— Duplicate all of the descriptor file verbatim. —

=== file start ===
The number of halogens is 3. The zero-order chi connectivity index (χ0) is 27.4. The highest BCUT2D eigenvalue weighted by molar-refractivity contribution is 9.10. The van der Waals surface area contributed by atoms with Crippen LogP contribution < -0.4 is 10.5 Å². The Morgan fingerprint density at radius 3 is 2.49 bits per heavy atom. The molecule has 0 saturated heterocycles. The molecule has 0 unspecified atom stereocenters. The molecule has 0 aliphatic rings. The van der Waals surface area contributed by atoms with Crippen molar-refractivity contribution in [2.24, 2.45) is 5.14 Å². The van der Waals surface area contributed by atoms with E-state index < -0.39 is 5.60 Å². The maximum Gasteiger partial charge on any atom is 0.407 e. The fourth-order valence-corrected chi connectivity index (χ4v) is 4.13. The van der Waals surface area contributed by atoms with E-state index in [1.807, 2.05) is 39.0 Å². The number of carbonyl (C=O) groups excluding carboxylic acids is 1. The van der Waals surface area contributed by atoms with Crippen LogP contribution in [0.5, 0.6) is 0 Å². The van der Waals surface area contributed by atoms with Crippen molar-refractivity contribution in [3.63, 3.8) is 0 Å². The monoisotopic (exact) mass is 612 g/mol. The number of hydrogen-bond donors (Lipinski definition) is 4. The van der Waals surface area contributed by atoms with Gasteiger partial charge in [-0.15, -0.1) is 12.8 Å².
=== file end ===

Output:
The number of halogens is 3. The zero-order chi connectivity index (χ0) is 27.4. The highest BCUT2D eigenvalue weighted by molar-refractivity contribution is 9.10. The van der Waals surface area contributed by atoms with Crippen LogP contribution < -0.4 is 10.5 Å². The Morgan fingerprint density at radius 3 is 2.49 bits per heavy atom. The molecule has 0 saturated heterocycles. The molecule has 0 unspecified atom stereocenters. The molecule has 0 aliphatic rings. The van der Waals surface area contributed by atoms with Crippen molar-refractivity contribution in [2.24, 2.45) is 5.14 Å². The van der Waals surface area contributed by atoms with E-state index < -0.39 is 5.60 Å². The maximum Gasteiger partial charge on any atom is 0.407 e. The fourth-order valence-corrected chi connectivity index (χ4v) is 4.13. The van der Waals surface area contributed by atoms with E-state index in [1.807, 2.05) is 39.0 Å². The number of carbonyl (C=O) groups excluding carboxylic acids is 1. The van der Waals surface area contributed by atoms with Crippen LogP contribution in [0.5, 0.6) is 0 Å². The van der Waals surface area contributed by atoms with Crippen molar-refractivity contribution in [3.63, 3.8) is 0 Å². The monoisotopic (exact) mass is 612 g/mol. The number of hydrogen-bond donors (Lipinski definition) is 4. The van der Waals surface area contributed by atoms with Gasteiger partial charge in [-0.15, -0.1) is 12.8 Å².